Hemp Growers Get Good News

The Drug Enforcement Agency says it won’t require all labs testing the THC levels of U.S. hemp to be certified by the agency during the 2020 crop year. Politico says that offers producers a little more flexibility because it will alleviate potential bottlenecks at the more limited number of labs that have the certification. Greg Ibach (EYE-baw), the Undersecretary for Marketing and Regulatory Programs, first announced the change during remarks given to the National Association of State Departments of Agriculture. The department is also planning to give states more options for disposing of “hot hemp,” which are plants with THC levels above 0.3 percent, which is the legal threshold. When the department first released its initial regulatory framework for hemp production, farmers and state regulators pointed out that some states don’t have a single lab certified by the DEA, such as Alabama. That would greatly slow down testing, which is required to happen during a 15-day window before harvest. Delays would eventually threaten the market viability of the crop.


Consumers will Stop Buying Pork if AFS Hits the U.S.

Bill Even, CEO of the National Pork Board, says the results of consumer research have amplified the need to promote safety in the event of a large foreign animal disease outbreak. Swine Web Dot Com says at the onset of the African Swine Fever crisis in 2018, the checkoff polled consumers about their perceptions of the safety of pork. After giving consumers more information about how it’s a viral disease in pigs, not humans, and telling them it’s not a public health threat, more than half of the consumers who responded to the checkoff survey say they would stop eating pork if ASF was found in the U.S. Consumers wondered in the event of an outbreak if the public “should be eating pork.” Others asked if it should still be for sale in the store in the event of an ASF outbreak. Hispanic respondents, who tend to eat more pork than other consumer demographics, had even more concern about the ability to have pork on the shelves that’s safe for consumers to eat. Even says the checkoff, along with partners like USDA, has developed video resources for consumers that are available in case there is a disease outbreak. “Rest assured, there will be millions of dollars at the ready should we have an event occur around a foreign animal disease,” Even says.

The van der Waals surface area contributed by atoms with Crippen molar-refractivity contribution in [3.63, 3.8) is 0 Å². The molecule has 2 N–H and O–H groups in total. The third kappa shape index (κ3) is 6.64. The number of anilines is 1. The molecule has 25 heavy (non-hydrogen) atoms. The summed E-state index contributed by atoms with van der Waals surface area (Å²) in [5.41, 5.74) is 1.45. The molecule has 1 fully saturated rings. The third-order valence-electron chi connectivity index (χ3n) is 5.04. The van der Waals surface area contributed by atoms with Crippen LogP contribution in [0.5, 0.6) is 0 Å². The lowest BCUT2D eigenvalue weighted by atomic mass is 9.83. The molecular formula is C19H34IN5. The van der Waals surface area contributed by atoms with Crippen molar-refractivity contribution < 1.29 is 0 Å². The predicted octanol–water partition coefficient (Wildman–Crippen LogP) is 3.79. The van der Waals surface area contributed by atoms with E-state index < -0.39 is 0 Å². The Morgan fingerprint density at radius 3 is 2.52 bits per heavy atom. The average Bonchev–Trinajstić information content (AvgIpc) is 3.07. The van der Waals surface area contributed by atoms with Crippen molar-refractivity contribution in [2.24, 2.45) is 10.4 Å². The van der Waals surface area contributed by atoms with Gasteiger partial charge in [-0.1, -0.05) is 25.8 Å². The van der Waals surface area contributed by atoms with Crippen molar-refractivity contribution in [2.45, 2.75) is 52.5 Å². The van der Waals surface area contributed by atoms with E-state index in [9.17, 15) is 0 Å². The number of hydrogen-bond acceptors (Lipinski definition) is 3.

Fertilizer Price Volatility Began in 2002